Length: 32:47 Difficulty: 3.0 Members Only
Lesson 5

Scales and Chords Together

Learn which scales work with which jazz chord voicings.

Length: 43:00 Difficulty: 3.0 Members Only
Lesson 6

Circle of Fifths

Matt sheds some light on the circle of fifths.

Length: 28:00 Difficulty: 3.0 Members Only
Lesson 7

Proper Practicing

Learn how to get the most out of your time when practicing.

Length: 31:00 Difficulty: 2.5 Members Only
Lesson 8

Proper Practicing Part 2

Here's the second installment of Matt's proper practicing lesson.

Length: 32:00 Difficulty: 3.0 Members Only
Lesson 9

Physicalities of Playing

Learn how to avoid carpal tunnel and other hand injuries by using proper technique.

Length: 46:19 Difficulty: 1.0 Members Only
Lesson 10

All of Me

Matt Brown teaches the jazz standard "All of Me."

Length: 31:12 Difficulty: 2.0 Members Only
Lesson 11

Lead and Scales

Matt Brown explains how to improvise over the changes to "All of Me."

Length: 7:54 Difficulty: 2.0 Members Only
Lesson 12

Estudio No. 1.

Matt Brown begins talking about solo arrangements in this lesson. He teaches Carcassi's "Estudio No. 1" as an introduction to this concept.

Length: 18:10 Difficulty: 2.5 Members Only
Lesson 13

Reviewing the ii V I Progression

Matt Brown returns to his Jazz series with a review lesson. He applies the standard ii V I progression to the circle of fifths.

Length: 18:10 Difficulty: 2.0 Members Only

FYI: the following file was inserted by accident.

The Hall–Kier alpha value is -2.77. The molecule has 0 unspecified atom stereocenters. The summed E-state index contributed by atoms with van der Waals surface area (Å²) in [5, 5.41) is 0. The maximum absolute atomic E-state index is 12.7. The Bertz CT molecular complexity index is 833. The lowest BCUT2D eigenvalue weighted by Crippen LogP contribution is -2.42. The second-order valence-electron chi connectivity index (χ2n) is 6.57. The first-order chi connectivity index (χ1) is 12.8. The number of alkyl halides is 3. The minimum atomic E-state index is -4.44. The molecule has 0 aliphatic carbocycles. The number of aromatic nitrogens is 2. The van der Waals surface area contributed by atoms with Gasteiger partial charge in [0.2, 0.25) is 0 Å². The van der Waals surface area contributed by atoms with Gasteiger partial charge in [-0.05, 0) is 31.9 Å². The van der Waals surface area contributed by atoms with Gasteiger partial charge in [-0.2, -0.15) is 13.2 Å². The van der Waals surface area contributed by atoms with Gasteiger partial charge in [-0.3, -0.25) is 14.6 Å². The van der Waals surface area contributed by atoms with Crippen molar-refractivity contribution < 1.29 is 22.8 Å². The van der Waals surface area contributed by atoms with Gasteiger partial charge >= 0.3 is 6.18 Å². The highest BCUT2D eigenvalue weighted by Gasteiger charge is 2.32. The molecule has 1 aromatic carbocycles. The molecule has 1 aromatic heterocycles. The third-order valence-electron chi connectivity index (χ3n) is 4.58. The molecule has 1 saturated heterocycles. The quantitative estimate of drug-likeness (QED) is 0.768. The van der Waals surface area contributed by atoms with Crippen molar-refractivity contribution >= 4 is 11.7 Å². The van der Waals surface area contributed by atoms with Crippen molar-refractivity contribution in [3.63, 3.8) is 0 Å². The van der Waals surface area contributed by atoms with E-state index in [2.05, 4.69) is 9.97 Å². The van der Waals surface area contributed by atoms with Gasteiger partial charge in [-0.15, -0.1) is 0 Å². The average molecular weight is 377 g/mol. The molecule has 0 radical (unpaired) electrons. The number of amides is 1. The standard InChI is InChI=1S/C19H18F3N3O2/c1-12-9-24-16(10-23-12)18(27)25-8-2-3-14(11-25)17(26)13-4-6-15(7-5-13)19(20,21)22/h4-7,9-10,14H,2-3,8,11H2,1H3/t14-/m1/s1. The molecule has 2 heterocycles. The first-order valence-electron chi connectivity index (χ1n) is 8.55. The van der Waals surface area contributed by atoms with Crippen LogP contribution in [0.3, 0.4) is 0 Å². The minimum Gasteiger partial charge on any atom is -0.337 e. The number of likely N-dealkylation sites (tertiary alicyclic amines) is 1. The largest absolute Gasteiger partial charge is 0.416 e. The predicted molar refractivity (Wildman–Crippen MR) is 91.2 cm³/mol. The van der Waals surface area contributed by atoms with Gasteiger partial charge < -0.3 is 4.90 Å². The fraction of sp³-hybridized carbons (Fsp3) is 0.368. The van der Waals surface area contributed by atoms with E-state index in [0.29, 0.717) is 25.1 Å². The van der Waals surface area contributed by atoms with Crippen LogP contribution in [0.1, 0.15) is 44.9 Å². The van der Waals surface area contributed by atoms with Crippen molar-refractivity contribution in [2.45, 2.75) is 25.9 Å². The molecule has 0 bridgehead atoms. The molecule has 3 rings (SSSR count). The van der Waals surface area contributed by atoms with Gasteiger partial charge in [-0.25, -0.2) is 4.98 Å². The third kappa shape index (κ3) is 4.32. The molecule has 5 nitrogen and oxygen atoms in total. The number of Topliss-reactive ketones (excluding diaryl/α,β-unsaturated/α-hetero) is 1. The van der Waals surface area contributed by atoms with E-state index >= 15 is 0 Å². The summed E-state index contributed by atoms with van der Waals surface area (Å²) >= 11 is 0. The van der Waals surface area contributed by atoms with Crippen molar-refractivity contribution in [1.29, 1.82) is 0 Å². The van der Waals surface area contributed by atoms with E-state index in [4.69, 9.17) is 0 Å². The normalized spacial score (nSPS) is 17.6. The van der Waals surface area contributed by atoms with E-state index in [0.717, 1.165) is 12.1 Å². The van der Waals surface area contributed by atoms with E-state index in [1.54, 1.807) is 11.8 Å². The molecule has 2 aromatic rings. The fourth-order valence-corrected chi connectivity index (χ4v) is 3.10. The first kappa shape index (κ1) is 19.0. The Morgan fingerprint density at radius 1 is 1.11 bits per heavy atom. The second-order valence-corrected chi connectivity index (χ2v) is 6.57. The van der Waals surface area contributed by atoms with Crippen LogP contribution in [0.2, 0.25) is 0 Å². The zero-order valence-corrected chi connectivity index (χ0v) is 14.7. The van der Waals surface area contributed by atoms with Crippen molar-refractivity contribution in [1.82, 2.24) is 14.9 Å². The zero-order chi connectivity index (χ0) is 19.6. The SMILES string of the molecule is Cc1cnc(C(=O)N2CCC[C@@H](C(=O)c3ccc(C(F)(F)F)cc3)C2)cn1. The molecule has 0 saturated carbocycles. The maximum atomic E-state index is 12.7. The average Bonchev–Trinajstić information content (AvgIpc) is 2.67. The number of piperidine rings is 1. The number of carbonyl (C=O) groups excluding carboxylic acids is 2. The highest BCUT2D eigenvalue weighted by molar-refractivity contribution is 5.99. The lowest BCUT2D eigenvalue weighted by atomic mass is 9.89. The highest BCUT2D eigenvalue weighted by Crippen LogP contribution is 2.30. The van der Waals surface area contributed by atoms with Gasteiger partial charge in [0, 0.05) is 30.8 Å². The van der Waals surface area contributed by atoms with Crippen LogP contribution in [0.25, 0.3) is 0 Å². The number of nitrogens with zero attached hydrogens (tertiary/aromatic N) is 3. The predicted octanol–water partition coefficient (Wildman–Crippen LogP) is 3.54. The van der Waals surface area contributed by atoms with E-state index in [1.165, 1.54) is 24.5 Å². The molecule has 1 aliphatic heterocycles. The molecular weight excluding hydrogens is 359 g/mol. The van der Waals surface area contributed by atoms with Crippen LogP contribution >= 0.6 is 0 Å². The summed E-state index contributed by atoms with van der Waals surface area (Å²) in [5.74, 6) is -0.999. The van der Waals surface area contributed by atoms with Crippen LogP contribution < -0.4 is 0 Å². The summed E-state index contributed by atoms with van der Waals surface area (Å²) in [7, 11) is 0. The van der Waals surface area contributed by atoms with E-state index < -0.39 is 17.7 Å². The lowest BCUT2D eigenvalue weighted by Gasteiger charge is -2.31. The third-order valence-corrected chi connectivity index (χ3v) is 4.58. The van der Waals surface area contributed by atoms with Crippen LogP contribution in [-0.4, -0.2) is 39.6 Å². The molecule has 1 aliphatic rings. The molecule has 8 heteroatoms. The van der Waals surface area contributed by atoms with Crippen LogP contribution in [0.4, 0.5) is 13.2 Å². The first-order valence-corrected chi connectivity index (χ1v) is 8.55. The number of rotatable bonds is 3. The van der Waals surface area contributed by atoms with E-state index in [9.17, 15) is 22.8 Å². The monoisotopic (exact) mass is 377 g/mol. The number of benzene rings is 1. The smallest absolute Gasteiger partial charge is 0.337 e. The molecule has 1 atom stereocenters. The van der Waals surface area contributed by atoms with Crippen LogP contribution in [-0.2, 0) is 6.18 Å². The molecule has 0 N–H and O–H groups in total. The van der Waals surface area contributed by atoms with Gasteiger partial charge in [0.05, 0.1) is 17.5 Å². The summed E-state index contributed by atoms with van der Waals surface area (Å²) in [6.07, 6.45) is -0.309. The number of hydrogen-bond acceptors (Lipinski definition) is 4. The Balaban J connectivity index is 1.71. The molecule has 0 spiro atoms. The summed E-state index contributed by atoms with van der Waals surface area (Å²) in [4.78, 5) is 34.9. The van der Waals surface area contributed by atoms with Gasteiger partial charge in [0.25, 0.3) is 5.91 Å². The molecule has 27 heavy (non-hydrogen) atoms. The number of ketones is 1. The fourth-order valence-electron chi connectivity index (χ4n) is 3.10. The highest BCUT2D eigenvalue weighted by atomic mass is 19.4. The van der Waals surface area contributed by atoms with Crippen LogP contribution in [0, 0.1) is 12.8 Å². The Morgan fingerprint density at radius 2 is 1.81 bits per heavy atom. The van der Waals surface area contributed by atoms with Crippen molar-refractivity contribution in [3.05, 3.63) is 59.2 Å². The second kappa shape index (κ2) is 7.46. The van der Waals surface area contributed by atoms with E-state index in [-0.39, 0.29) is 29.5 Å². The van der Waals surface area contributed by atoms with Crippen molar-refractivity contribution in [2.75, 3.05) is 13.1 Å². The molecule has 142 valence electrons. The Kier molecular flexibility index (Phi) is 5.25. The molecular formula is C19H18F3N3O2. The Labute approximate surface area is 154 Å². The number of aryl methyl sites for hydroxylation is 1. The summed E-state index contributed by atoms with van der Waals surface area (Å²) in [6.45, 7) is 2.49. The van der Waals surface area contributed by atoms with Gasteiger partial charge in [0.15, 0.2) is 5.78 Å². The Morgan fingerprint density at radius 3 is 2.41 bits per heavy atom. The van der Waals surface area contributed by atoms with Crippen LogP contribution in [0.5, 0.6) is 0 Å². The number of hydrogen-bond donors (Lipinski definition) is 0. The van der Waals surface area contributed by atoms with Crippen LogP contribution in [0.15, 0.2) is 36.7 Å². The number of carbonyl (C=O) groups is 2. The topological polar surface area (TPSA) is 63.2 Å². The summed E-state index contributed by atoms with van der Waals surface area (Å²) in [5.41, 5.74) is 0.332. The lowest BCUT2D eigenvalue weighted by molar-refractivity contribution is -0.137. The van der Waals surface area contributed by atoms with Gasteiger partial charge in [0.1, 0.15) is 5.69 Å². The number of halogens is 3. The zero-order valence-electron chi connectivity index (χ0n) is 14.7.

Lesson 14

Turnback Progression

In lesson 14, Matt discusses the turnback progression in the jazz style.

Length: 22:20 Difficulty: 1.5 Members Only
Lesson 15

Set Three Voicings

Matt brown discusses and demonstrates the set three voicings used in jazz guitar.

Length: 25:42 Difficulty: 2.0 Members Only
Lesson 16

Jazz Solo Arrangement

In this lesson, Matt demonstrates how to practice jazz solo arrangements by taking a look at "Here's That Rainy Day."

Length: 35:10 Difficulty: 2.0 Members Only
Lesson 17

Expanding on the 12 Bar Blues

In lesson 17, Matt reviews and expands on the jazz version of the 12 bar blues form.

Length: 23:20 Difficulty: 2.0 Members Only
Lesson 18

Adding Voices

In this lesson, Matt adds to your voicing repertoire while playing the Charleston rhythm.

Length: 14:22 Difficulty: 2.0 Members Only
Lesson 19

Key of B Flat Major

Matt Brown talks about lead options when playing a blues in B flat major.

Length: 23:35 Difficulty: 2.0 Members Only
Lesson 20

Key of F

Matt Brown provides instruction and examples of playing jazz heads in the key of F. Once again, all examples follow the 12 bar blues form.

Length: 18:22 Difficulty: 2.0 Members Only
Lesson 21

Jazz Heads in B Flat

Matt Brown takes another look at blues heads in the key of B flat. In this lesson, he covers a head by Thelonious Monk.

Length: 10:03 Difficulty: 2.0 Members Only
Lesson 22

Tools for Solo Arrangements

Matt Brown takes a look at a solo arrangement and provides thoughts and tools necessary to complete this type of guitar playing.

Length: 23:13 Difficulty: 2.0 Members Only
Lesson 23

Introduction to Bossa Nova

Matt Brown starts breaking down the rhythmic tendencies and patterns to the Brazilian Bossa Nova style of playing.

Length: 17:56 Difficulty: 0.0 Members Only
Lesson 24

Blue Bossa #1

In lesson 24 of his Jazz series, Matt takes a look at the melody to Blue Bossa.

Length: 9:12 Difficulty: 0.0 Members Only